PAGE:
Questions to ask include:

  • Do I have bile duct cancer? If so, what type? What stage?
  • Can I see the pathology report? What does it say?
  • Do I need more tests?
  • What’s the treatment plan?
  • What treatment is best for me?
  • What are the side effects of treatment? How will it affect my life?
  • How much time can I take to make a decision about treatment?
  • How much experience do you have with cases like mine?

Bile duct cancer is a difficult cancer to treat.

Surgery is often the first step. But when your bile duct cancer is metastatic, it can’t be entirely removed by surgery.

Your treatment plan also might include these steps, which can reduce your symptoms and improve your quality of life:

  • Opening a path for bile to flow, either by propping up the duct with a device called a stent or rerouting the bile
  • Radiation therapy, which can use high-powered energy beams directed at your body to kill cancer cells or radioactive material placed inside your body near the site of your cancer
  • Chemotherapy uses drugs to slow the growth of cancer and reduce symptoms. It can be delivered through an IV or sent straight to cancer cells.
  • Targeted therapy uses drugs to attack specific properties of the cancer cells, killing them.
  • Immunotherapy uses your own immune system to attack cancer cells. Cancer cells have certain properties that help them hide from your immune system. This treatment interferes with that process so that cancer cells are vulnerable to attack.

Your cancer diagnosis could change your life in many ways. It’s a complicated disease, and treatment can involve many health care professionals. There are steps you can take to help you manage your illness. 

For instance, you can:

  • Set goals, whether that’s managing a specific symptom or related to something in your life outside your illness. Then create a plan to achieve those goals.
  • Adjust to new nutrition needs. You may need to eat differently in order to keep your strength up and help you withstand treatment.

Your prognosis depends on the extent of your cancer and other highly individual things. Your age, overall health, and how well you respond to treatment make a difference.

The 5-year survival rates are broken down according to where the cancer started (in the liver or outside the liver) and how far the cancer has spread, or metastasized, beyond that point.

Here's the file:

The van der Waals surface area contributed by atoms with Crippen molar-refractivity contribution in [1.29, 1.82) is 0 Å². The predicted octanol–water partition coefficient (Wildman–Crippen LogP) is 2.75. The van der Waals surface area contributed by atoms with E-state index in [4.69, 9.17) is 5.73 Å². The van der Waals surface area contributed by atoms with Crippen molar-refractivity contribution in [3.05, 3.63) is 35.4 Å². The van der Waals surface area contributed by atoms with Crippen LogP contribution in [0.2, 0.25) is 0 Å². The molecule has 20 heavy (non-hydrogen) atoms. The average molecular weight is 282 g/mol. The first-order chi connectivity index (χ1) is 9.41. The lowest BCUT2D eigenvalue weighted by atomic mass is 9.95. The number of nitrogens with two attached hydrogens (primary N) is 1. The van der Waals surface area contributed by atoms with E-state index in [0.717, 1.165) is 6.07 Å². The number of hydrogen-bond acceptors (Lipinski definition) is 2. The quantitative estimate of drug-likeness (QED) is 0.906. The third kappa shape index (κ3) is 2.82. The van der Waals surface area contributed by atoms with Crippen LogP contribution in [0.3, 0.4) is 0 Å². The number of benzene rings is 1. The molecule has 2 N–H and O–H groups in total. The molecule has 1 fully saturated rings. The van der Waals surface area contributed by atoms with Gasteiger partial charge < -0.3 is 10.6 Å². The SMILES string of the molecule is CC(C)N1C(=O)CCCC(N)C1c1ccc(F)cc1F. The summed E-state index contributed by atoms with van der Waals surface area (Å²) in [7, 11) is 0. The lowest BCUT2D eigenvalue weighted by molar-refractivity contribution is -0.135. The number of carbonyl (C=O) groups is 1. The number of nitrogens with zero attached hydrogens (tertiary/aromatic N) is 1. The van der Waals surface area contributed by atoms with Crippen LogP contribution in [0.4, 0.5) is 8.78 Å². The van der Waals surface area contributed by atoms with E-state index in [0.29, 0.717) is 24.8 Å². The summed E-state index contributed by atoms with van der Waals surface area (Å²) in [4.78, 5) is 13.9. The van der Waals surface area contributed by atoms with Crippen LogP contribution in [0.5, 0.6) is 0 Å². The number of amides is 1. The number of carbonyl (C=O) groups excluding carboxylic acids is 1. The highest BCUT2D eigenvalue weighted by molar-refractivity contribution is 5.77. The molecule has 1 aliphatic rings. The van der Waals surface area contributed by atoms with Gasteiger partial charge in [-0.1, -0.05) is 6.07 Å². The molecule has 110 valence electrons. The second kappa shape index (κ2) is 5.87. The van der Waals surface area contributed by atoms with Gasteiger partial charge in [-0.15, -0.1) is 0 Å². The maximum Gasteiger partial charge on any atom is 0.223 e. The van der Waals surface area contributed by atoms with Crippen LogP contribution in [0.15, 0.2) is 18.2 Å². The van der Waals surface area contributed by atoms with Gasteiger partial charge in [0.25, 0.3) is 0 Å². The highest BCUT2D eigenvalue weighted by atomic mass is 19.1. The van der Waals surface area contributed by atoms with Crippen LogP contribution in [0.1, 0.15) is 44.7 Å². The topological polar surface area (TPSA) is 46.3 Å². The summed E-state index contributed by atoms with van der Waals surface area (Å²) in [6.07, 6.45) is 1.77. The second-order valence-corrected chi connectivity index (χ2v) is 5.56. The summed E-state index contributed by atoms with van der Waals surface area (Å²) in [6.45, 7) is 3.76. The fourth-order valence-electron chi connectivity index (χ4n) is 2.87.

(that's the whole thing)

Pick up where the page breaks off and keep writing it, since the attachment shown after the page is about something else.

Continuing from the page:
For intrahepatic bile duct cancer that has spread, the 5-year survival rate is 2%-9%.

For extrahepatic bile duct cancer that has spread, the 5-year survival rate is 2%-16%.

Remember, these numbers are based on people who were treated in previous years. Advances in medicine can alter the outlook.

Start with your health care professional. Ask about informational pamphlets or websites you should check out.

You also may want to contact the National Cancer Institute, the American Cancer Society, or the Cholangiocarcinoma Foundation.

It can be difficult to deal with a life-altering illness like bile duct cancer. But these steps may help you cope.

  • Learn about your condition.
  • Turn to family and friends for support, including practical matters such as rides to treatment and help around the house.
  • Talk to someone outside your family and friends for support, if necessary. That could be a therapist, social worker, or counselor.
  • Connect with others who have your condition.
  • Prepare for what may lie ahead. This could include making end-of-life plans, such as putting together an advance directive and living will.

Your team will depend on your treatment plan. Health care workers who will consult on your care may include specialists in:

  • Gastroenterology (the digestive system)
  • Hepatology (the liver)
  • Radiology
  • Medical oncology
  • Radiation oncology
  • Surgery